2) Use imagery that emphasizes the school of biblical interpretation which holds that SOS can be read as a love song between Christ and his Bride, the Church. While this may be doctrinally acceptable (see below), it’s difficult to make this interpretation sexy without some serious ew-factor. (And honestly, the word pictures in the text itself don’t really lend themselves to this interpretation…does Jesus really want to pillow his head on the Church’s breasts? You decide.)

[By the way, we're taking neither option, because we want to do great art and because someone with taste and good sense will buy this thing...just maybe not my company.]

Anyway, back to erotic poetry and the sexiness thereof. I really struggle with the Church’s obsession with explaining away the lush eroticism of Song of Songs. It’s so two-faced. On one hand, we flap our hands and run around in circles, insisting that “No, no…we’re totally not anti-sex,” that sex is good and God-created and natural and fun. On the other, we impose this idea that poetry included in our sacred Book, written by a guy crazy in love and want and need and maybe lust with his wife is not really about sex at all…it’s about Jesus.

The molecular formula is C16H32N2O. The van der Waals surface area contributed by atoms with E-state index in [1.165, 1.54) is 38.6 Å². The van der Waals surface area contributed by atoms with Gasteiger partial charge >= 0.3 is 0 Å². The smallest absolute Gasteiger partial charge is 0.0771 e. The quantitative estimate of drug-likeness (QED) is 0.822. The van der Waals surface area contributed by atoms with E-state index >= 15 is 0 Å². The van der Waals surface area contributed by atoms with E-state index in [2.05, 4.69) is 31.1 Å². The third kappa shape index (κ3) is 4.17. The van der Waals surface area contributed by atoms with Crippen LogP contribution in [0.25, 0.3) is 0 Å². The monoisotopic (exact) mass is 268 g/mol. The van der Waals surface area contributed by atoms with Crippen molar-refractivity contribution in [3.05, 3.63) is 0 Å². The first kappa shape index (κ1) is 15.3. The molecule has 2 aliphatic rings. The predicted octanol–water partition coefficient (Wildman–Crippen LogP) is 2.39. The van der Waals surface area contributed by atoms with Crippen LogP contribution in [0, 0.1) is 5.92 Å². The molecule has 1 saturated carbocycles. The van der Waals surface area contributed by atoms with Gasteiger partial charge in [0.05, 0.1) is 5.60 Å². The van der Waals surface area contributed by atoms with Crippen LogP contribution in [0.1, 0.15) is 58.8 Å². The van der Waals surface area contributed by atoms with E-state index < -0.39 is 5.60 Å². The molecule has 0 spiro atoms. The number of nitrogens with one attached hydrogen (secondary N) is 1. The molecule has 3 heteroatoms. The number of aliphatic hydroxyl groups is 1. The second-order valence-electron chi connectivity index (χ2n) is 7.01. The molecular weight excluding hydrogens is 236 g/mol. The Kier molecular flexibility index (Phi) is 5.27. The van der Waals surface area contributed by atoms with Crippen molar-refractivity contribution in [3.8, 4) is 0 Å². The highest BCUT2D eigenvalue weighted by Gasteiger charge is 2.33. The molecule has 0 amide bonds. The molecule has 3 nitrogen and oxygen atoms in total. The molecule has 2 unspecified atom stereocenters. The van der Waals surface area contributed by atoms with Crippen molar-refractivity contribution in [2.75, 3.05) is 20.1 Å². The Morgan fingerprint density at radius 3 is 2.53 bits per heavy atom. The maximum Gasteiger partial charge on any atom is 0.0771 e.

So which is it, kids? Is sex really good…so good that God would want a few pages in His Book dedicated to celebrating it in all its kinky glory? Or are we really gnostic at heart, believing this flesh should be reviled, and any references in the Bible to pleasing it while naked with our beloved must have some other, holier explanation?

I realize I’ve set up an unfair either/or scenario here that can’t contain the mystery of divine and human authorship of scripture. But I just get so pissed at our hypocrisy about the goodness of sexual intimacy…it’s no wonder many of us raised in the church develop facial tics every time the subject of sex comes up! Isn’t it obvious that God is a big fan of good, clean sexual pleasure and it’s okay for us to be, too?

Copywriting, or Pulling My Own Teeth

I aspire to someday make my living by stringing words together into coherent sentences in order to communicate important ideas that I have either a) thought up on my own or b) cribbed from other, smarter people and then changed the words enough to not be legally culpable for plagiarism. To further this life’s ambition, I have begun to freelance edit and copywrite. The editing is not so very bad. In fact, I enjoy making mincemeat of other writers’ efforts, as well as the feelings of power and superiority that well up within me when I use a red pen. But the copywriting is another animal entirely.